Tiny clogged arteries in the heart that have long bedeviled cardiologists' attempts at repair can now be kept flowing smoothly with new drug-coated stents that have already revolutionized treatment of larger vessels.
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Research released Sunday suggests these tiny wire coils should solve one of the major problems of treating people with chest pain caused by buildups in the arteries that feed their hearts.
While fat arteries are relatively easy to fix, about two-thirds of patients undergoing angioplasty suffer from blockages in very skinny ones -- under two millimeters in diameter. Typically doctors squeeze these arteries open with a balloon and install a stent, but about half the time, they clog shut again.
Over the past year, many doctors have switched to a new kind of stent -- Johnson & Johnson's Cypher -- that exudes a drug that prevents the artery from filling in. Results from early studies suggested they may work for small arteries as well as big, but a team from Italy was the first to test the idea directly.
Their data, released in New Orleans at a meeting of the American College of Cardiology, showed a dramatic improvement with the Cypher stent in small arteries, reducing the failure to just 10 percent.
"This is very important, because these are the vessels that give us the most problems," commented Dr. George Mensah, cardiology chief at the Centers for Disease Control and Prevention.
The meeting, one of they world's premier showcases for heart treatment advances, included a variety of other reports on advances in cleaning up clogged arteries.
One study suggested that doctors installing the coated stents may be able to eliminate balloon angioplasties entirely. Instead, they simply pull in the coiled up stent and pop it open, pushing aside the blockage.
Another showed promising results on the use of Guidant Corp.'s system for cleaning up the carotid arteries in the neck. The approach involves placing a stent and temporarily inserting a filter intended to trap stirred-up gunk before it floats to the brain, causing strokes. Doctors say it could be an alternative to endarterectomy, the standard surgery.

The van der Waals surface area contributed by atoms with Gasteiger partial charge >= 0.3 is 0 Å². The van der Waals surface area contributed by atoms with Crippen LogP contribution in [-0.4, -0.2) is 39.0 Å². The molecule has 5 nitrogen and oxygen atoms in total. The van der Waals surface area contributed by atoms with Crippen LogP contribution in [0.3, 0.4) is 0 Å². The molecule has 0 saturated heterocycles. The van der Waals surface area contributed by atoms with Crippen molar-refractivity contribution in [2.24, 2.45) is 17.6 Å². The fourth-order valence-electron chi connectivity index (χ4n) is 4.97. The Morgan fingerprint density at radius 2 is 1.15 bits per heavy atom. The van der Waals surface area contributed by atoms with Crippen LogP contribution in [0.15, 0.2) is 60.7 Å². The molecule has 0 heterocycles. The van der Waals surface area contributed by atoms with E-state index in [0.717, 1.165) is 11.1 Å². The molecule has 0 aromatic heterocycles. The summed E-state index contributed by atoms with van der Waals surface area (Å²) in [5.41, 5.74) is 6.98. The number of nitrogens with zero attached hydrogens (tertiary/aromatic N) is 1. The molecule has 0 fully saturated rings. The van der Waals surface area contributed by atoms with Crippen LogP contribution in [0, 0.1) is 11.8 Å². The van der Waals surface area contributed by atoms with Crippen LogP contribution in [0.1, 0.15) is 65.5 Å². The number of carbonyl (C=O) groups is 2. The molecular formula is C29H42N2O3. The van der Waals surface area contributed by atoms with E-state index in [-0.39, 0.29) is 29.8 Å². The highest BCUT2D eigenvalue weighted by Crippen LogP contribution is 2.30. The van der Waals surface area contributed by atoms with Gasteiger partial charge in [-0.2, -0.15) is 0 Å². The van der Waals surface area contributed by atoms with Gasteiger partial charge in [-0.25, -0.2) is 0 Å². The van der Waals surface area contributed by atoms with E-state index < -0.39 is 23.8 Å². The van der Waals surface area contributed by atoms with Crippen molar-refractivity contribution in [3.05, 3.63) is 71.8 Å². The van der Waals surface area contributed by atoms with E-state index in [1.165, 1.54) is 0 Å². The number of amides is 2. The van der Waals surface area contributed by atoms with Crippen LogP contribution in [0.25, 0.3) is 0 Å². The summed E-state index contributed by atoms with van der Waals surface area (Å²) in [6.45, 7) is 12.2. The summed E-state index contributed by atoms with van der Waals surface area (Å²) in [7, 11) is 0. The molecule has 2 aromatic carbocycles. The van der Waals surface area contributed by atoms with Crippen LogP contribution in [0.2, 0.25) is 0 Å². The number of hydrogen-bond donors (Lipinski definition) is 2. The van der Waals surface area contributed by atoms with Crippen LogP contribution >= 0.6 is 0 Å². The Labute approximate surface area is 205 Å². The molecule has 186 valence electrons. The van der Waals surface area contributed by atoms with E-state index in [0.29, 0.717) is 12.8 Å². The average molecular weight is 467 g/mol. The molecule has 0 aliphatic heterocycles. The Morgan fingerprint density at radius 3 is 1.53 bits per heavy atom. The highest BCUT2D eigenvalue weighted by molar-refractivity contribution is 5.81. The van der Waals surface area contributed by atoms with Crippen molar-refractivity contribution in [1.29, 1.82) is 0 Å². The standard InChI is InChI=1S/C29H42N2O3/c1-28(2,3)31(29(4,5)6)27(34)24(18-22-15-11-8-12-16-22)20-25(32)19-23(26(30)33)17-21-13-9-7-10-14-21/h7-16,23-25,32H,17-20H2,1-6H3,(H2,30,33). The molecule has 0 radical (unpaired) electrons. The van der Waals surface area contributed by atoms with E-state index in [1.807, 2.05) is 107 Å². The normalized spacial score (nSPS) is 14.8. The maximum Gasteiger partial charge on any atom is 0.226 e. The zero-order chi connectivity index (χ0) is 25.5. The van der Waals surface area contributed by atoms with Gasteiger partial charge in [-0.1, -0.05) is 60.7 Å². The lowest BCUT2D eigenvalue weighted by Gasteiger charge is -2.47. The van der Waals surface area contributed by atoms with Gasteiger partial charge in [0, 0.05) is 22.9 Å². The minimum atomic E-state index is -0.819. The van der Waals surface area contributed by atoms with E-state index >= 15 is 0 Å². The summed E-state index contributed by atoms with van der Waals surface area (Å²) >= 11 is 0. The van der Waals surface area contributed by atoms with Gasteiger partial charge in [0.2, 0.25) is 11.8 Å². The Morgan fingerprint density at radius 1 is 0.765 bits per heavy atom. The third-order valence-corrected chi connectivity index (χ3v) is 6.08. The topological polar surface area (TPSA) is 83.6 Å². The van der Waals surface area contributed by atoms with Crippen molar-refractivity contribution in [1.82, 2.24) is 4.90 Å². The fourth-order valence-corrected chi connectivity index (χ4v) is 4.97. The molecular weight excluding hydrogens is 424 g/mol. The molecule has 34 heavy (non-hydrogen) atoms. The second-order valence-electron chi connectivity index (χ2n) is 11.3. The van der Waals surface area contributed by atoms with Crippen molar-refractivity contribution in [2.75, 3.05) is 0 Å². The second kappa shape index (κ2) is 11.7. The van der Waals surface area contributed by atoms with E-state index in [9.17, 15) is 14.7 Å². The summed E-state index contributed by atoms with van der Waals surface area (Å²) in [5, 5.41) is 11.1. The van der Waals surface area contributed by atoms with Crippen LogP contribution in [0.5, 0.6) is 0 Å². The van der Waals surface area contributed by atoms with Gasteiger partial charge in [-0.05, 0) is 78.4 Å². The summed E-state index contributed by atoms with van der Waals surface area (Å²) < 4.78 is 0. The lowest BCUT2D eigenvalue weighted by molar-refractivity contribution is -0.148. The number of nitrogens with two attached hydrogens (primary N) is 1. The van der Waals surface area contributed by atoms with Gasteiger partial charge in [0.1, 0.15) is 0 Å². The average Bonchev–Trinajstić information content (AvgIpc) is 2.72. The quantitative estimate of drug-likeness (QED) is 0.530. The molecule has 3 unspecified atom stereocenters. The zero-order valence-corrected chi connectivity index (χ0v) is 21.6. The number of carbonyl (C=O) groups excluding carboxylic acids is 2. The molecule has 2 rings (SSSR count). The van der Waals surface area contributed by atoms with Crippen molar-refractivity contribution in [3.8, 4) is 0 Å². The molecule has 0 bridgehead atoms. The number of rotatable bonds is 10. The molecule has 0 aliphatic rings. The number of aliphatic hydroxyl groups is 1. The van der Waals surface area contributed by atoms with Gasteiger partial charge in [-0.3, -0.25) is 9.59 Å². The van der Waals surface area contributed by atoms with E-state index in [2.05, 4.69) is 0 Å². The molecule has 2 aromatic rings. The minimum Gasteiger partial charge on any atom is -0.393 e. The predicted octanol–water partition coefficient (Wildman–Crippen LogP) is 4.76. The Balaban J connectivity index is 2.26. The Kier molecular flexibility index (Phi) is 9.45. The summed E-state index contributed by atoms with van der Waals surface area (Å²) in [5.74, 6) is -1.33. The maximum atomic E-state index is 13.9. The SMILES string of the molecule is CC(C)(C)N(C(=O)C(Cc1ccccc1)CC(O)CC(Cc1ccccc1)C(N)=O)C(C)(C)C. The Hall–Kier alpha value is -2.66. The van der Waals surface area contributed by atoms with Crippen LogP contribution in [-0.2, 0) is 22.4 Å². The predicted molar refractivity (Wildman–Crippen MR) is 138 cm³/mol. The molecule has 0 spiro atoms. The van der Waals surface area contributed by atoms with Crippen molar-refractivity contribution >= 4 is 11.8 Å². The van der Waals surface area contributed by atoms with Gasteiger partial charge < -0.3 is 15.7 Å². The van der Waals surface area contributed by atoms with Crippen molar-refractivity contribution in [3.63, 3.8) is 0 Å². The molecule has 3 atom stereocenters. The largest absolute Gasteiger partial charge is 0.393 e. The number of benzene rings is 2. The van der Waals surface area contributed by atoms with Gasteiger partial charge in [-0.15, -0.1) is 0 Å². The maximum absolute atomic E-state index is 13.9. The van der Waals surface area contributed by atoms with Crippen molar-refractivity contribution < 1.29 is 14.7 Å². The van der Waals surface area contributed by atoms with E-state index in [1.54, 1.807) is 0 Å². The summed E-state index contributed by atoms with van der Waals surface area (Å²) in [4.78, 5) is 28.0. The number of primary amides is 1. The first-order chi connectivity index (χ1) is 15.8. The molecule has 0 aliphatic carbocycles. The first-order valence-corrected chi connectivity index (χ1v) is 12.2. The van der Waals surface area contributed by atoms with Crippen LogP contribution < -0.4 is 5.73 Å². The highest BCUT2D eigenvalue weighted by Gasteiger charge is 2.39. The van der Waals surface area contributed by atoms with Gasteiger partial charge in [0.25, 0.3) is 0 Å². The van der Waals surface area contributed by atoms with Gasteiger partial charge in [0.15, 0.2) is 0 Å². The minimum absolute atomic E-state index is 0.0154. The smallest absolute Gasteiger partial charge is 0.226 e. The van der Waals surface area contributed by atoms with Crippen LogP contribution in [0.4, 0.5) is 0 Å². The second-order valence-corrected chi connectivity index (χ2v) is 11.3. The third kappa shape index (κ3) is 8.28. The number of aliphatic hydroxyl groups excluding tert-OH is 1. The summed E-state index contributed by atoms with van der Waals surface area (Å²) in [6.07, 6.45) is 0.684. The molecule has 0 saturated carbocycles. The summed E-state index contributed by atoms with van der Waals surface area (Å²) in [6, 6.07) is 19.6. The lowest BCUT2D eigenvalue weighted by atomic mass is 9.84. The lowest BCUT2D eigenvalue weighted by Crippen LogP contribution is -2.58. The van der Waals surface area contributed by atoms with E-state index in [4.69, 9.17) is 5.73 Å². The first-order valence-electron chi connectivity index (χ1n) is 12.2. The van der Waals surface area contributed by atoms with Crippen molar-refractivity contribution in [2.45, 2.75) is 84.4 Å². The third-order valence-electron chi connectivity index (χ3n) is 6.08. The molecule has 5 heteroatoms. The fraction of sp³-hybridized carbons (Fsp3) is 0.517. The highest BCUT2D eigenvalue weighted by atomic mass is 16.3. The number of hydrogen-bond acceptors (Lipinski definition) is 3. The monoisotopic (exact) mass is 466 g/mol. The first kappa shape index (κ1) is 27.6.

In the Italian study, sponsored by Johnson & Johnson, Dr. Diego Ardissino and others from the University of Parma tested the stents in 257 patients. They were randomly given Cypher stents or the standard bare metal kind.
Cleaning up "small coronary arteries is not a small problem," said Ardissino. In fact, the smaller the vessel, the more likely it is to clog up again.
After eight months of follow-up, 10 percent of the arteries in those getting the Cypher stent had closed up again, compared with 53 percent in patients receiving the older style plain stents.
Other complications were also reduced. Two patients getting the drug-coated stents suffered later heart attacks, compared with eight getting the ordinary kind.
"Finally today we've really got a means to effectively revascularize small coronary arteries," said Ardissino.
The success of these new stents has emboldened many doctors to forgo balloon angioplasty, which may contribute to later failure of the procedure by damaging the artery wall. Dr. Jeffrey Moses of Lenox Hill Hospital in New York City said about 40 percent of stent procedures now skip angioplasty.
To test the safety of this approach, Moses and colleagues compared "direct stenting," as it is called, to the classic approach in 225 patients. The study, financed by Johnson & Johnson, found results actually appeared better.
Just 3 percent closed up again. That compares with 9 percent in those who got angioplasty first in earlier studies.
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